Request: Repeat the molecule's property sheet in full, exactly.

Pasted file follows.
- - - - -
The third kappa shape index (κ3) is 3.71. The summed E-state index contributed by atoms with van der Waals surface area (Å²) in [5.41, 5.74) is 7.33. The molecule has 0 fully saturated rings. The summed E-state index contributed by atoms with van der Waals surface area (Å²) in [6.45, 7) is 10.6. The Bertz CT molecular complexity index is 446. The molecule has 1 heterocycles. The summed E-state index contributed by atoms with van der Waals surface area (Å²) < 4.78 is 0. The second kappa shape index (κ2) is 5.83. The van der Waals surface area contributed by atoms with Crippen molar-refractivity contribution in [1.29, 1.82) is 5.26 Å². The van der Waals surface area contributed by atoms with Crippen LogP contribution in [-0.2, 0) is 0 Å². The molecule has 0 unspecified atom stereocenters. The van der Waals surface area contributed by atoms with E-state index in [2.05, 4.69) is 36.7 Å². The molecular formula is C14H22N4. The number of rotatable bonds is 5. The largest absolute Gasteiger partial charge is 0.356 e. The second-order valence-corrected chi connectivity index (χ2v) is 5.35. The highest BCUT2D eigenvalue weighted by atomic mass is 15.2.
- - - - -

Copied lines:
The third kappa shape index (κ3) is 3.71. The summed E-state index contributed by atoms with van der Waals surface area (Å²) in [5.41, 5.74) is 7.33. The molecule has 0 fully saturated rings. The summed E-state index contributed by atoms with van der Waals surface area (Å²) in [6.45, 7) is 10.6. The Bertz CT molecular complexity index is 446. The molecule has 1 heterocycles. The summed E-state index contributed by atoms with van der Waals surface area (Å²) < 4.78 is 0. The second kappa shape index (κ2) is 5.83. The van der Waals surface area contributed by atoms with Crippen molar-refractivity contribution in [1.29, 1.82) is 5.26 Å². The van der Waals surface area contributed by atoms with Crippen LogP contribution in [-0.2, 0) is 0 Å². The molecule has 0 unspecified atom stereocenters. The van der Waals surface area contributed by atoms with E-state index in [2.05, 4.69) is 36.7 Å². The molecular formula is C14H22N4. The number of rotatable bonds is 5. The largest absolute Gasteiger partial charge is 0.356 e. The second-order valence-corrected chi connectivity index (χ2v) is 5.35. The highest BCUT2D eigenvalue weighted by atomic mass is 15.2.